“As far as I can see, there are almost no fresh trades for US corn or beans from June onwards,” a US-based market source told Agricensus.

Given that dynamic, should China pull the rug on the existing purchases it is very likely that the psychologically-significant level of 1 billion bushels in ending stocks could be reached.

Brazil to benefit?

China has bought 42 million mt of those beans from October through April, and with five months to go it is expected to take the same again, according to government forecasts published Friday.

With China’s National Grain and Oil Information Centre estimating May and June deliveries at 7.5 million mt and 8.5 million mt, respectively, 27 million mt will need to land between July and September if the import target of 85 million mt is to be reached.

With those delivery dates equating to May through July loading out of Brazil or the US Gulf, and with Brazil having exported just 25 million mt out of a 70 million mt projection so far, Brazilian farmers will easily be able to cater for additional Chinese supply.

On Friday, in anticipation of a spike in Brazilian demand, soybeans traded on an FOB basis at the port of Paranagua in a huge 100,000-mt clip.

“Huge volume on June,” said one market source.

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Grain handler The Andersons posts loss on bad weather, weak demand

US grain handling company The Andersons has announced a $14-million loss in the first quarter of the year compared with a $1.7 million loss a year earlier, as pre-tax income in the company’s Trade and Plant Nutrient groups weighed on earnings.

The company, which is divided into a Trade, Ethanol, Plant Nutrient and a Rail Group, said the report included an $8.7-million adjustment related to its purchase of the Lansing Trade Group, which tripled the size of the company’s grain business.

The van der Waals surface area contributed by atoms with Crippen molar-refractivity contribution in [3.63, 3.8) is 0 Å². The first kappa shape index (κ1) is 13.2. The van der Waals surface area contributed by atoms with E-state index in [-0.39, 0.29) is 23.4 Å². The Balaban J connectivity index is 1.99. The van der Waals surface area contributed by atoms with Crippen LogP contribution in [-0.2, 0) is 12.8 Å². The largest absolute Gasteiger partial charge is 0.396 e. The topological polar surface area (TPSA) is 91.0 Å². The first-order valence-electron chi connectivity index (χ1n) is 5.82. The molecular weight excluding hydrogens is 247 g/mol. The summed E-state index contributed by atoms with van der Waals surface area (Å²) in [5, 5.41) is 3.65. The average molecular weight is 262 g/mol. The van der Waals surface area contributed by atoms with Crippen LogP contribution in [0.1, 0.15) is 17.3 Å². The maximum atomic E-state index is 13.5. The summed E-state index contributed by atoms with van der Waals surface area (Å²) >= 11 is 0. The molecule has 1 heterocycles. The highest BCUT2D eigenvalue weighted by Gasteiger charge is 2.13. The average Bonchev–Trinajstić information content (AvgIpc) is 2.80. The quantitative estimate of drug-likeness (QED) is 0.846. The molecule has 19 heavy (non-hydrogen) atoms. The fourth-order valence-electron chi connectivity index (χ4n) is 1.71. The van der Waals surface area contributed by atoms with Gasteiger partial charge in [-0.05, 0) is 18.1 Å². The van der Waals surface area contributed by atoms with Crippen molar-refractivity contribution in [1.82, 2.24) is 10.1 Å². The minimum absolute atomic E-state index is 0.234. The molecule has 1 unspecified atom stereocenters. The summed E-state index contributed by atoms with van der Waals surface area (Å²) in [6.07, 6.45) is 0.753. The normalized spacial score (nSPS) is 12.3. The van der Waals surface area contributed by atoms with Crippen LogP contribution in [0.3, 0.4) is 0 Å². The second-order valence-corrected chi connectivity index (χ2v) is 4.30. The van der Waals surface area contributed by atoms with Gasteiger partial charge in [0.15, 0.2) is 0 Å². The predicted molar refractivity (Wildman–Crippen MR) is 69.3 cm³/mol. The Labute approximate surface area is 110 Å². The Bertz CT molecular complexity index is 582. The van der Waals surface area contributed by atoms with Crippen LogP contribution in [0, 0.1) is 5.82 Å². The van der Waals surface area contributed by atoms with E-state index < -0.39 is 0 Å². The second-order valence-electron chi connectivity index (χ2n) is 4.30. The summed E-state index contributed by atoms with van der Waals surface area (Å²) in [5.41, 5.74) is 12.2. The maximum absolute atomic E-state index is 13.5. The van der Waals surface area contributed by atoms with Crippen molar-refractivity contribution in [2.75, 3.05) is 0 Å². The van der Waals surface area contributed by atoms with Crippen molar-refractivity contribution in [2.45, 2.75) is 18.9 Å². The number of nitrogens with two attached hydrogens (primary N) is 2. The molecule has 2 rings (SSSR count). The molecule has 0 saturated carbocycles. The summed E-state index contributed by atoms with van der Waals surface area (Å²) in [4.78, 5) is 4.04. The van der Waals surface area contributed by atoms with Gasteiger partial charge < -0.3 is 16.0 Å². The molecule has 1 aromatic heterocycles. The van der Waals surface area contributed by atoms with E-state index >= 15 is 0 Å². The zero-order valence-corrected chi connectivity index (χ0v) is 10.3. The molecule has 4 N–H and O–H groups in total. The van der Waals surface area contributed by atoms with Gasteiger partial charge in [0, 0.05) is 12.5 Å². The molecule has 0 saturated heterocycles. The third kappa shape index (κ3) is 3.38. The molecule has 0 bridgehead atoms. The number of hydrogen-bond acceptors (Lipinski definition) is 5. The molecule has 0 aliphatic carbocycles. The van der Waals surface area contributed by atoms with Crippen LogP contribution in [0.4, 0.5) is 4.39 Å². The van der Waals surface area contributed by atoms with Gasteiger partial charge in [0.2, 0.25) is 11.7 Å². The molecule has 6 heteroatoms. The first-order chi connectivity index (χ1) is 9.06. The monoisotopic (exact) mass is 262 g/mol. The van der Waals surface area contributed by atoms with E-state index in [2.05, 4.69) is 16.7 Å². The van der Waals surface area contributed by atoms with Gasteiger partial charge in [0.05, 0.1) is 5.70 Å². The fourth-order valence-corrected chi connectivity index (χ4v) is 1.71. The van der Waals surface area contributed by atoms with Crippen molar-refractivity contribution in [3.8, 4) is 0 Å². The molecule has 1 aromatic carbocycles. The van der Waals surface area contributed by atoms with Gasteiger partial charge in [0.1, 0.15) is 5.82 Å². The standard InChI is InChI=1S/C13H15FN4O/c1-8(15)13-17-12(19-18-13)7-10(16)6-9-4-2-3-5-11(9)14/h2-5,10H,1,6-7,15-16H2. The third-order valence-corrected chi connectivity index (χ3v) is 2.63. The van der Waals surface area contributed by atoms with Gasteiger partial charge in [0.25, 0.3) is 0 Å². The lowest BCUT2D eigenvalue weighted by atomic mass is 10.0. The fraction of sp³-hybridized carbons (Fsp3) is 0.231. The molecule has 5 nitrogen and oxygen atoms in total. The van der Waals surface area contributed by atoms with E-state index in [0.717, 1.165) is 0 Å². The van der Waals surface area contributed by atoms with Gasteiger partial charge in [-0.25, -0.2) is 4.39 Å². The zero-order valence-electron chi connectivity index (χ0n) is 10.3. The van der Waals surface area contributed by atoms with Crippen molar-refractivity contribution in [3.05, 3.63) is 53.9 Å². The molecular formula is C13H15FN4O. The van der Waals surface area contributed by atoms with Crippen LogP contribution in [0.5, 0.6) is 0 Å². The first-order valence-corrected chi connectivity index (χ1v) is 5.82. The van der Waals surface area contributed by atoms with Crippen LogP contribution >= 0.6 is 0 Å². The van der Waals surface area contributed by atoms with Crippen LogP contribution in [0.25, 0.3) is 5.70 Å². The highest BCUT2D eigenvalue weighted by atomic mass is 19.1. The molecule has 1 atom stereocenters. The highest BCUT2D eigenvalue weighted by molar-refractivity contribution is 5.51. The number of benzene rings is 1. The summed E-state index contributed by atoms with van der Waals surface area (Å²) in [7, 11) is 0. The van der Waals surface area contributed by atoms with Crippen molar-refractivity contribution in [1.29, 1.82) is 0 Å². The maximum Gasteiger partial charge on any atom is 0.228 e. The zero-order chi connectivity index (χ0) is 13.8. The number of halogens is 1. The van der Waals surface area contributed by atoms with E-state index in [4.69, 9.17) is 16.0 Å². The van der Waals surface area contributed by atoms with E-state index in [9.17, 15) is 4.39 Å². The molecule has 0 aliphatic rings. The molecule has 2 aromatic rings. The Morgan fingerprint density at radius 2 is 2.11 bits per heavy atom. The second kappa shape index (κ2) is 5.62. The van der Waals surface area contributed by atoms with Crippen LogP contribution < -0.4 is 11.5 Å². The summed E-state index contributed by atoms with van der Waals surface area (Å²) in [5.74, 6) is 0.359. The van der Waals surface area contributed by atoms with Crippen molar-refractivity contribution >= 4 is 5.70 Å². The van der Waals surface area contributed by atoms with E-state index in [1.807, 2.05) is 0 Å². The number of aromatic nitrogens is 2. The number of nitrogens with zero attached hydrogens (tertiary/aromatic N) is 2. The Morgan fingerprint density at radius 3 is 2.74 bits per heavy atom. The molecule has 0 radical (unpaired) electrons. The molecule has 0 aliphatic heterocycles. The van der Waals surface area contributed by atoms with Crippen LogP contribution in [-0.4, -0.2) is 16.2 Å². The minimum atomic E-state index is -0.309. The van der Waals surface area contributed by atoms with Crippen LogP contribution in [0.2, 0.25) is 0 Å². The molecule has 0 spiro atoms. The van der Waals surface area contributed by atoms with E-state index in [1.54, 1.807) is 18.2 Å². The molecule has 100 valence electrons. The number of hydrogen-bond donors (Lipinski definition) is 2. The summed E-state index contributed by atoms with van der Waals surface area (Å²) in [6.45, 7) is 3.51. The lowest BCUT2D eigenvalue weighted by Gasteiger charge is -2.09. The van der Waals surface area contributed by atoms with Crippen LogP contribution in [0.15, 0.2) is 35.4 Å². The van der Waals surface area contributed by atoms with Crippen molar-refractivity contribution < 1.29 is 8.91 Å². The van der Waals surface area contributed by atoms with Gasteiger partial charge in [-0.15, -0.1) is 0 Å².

The company’s Trade Group, which comprises more than 50 grain terminals in 11 states across the US, posted a $5.9 million loss compared to a $1.2-million loss a year earlier, with the company saying weak domestic markets, foreign trade uncertainty and the floods in Nebraska took its toll on earnings.

“Income derived from grain originations and the group’s assets was down slightly on limited farmer selling and diminished income from storing wheat; those results also included a $2.2 million insured loss due to property damage caused by heavy rains in Nebraska,” the company said.

The company’s Plant Nutrients Group, which includes fertilizer production, posted a $3.9 million loss versus a profit of $1.1 million a year earlier largely due to cold and wet weather hitting demand.

“Farmers may not have time or the inclination use as much fertiliser as anticipated in the face of low grain prices,” executives at the company said on a conference call on Tuesday.

In terms of the company’s ethanol business, it posted a $2.6 million profit compared with $3.1 million a year earlier, despite what the company said was a “weak margin environment” as the US suffered from an oversupply of corn that is being funnelled into ethanol production.

The company added that it had already hedged 40% of its Q2 ethanol production at “acceptable margins”.

However, Brian Valentine, the company’s vice president and CFO, told investors that any resolution to a trade deal with China would give a boost to ethanol and exports of DDGS.

“Short-term, we think it could be very positive for ethanol if ethanol is imported alongside DDGs,” he said.

“A trade deal with China would be a shot in the shoulder we’ve all been waiting for, especially ethanol,” he added.

The Andersons closed its purchase of the Lansing Trade Group earlier this year, buying out the 67.5% share of the company it did not previously own from Macquarie Bank and Chinese meat processing company New Hope.